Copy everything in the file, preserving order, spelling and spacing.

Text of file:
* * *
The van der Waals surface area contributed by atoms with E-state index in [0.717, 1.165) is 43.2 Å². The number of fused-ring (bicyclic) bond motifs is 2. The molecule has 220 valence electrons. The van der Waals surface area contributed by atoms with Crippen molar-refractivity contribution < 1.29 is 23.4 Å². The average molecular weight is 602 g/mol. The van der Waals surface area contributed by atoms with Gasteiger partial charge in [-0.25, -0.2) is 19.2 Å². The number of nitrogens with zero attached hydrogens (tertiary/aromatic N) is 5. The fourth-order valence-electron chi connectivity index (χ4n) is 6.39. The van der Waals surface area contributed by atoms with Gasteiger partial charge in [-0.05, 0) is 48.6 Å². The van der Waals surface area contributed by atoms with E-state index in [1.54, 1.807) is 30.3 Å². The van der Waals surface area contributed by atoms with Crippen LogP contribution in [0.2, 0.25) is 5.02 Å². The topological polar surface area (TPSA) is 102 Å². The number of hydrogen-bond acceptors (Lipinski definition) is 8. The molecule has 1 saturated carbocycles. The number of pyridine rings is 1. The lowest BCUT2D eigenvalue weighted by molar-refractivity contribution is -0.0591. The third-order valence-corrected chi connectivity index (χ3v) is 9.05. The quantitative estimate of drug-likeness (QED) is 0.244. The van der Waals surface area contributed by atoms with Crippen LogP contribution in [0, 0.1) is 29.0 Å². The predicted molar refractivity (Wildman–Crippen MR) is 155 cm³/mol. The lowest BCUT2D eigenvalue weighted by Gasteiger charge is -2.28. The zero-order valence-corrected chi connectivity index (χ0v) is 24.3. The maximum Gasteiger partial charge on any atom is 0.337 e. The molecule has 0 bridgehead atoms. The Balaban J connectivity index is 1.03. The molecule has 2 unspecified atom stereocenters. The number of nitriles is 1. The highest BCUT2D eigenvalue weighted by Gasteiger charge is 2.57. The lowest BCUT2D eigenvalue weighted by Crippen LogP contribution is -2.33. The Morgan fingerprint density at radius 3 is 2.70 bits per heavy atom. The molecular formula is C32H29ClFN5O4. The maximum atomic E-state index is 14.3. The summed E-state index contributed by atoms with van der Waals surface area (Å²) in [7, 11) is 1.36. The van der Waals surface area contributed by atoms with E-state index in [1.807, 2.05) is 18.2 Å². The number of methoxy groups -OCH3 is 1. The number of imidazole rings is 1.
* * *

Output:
The van der Waals surface area contributed by atoms with E-state index in [0.717, 1.165) is 43.2 Å². The number of fused-ring (bicyclic) bond motifs is 2. The molecule has 220 valence electrons. The van der Waals surface area contributed by atoms with Crippen molar-refractivity contribution < 1.29 is 23.4 Å². The average molecular weight is 602 g/mol. The van der Waals surface area contributed by atoms with Gasteiger partial charge in [-0.25, -0.2) is 19.2 Å². The number of nitrogens with zero attached hydrogens (tertiary/aromatic N) is 5. The fourth-order valence-electron chi connectivity index (χ4n) is 6.39. The van der Waals surface area contributed by atoms with Gasteiger partial charge in [-0.05, 0) is 48.6 Å². The van der Waals surface area contributed by atoms with E-state index in [1.54, 1.807) is 30.3 Å². The van der Waals surface area contributed by atoms with Crippen LogP contribution in [0.2, 0.25) is 5.02 Å². The topological polar surface area (TPSA) is 102 Å². The number of hydrogen-bond acceptors (Lipinski definition) is 8. The molecule has 1 saturated carbocycles. The number of pyridine rings is 1. The lowest BCUT2D eigenvalue weighted by molar-refractivity contribution is -0.0591. The third-order valence-corrected chi connectivity index (χ3v) is 9.05. The quantitative estimate of drug-likeness (QED) is 0.244. The van der Waals surface area contributed by atoms with Crippen LogP contribution in [0, 0.1) is 29.0 Å². The predicted molar refractivity (Wildman–Crippen MR) is 155 cm³/mol. The lowest BCUT2D eigenvalue weighted by Gasteiger charge is -2.28. The zero-order valence-corrected chi connectivity index (χ0v) is 24.3. The maximum Gasteiger partial charge on any atom is 0.337 e. The molecule has 0 bridgehead atoms. The Balaban J connectivity index is 1.03. The molecule has 2 unspecified atom stereocenters. The number of nitriles is 1. The highest BCUT2D eigenvalue weighted by Gasteiger charge is 2.57. The lowest BCUT2D eigenvalue weighted by Crippen LogP contribution is -2.33. The Morgan fingerprint density at radius 3 is 2.70 bits per heavy atom. The molecular formula is C32H29ClFN5O4. The maximum atomic E-state index is 14.3. The summed E-state index contributed by atoms with van der Waals surface area (Å²) in [7, 11) is 1.36. The van der Waals surface area contributed by atoms with E-state index in [1.807, 2.05) is 18.2 Å². The number of methoxy groups -OCH3 is 1. The number of imidazole rings is 1.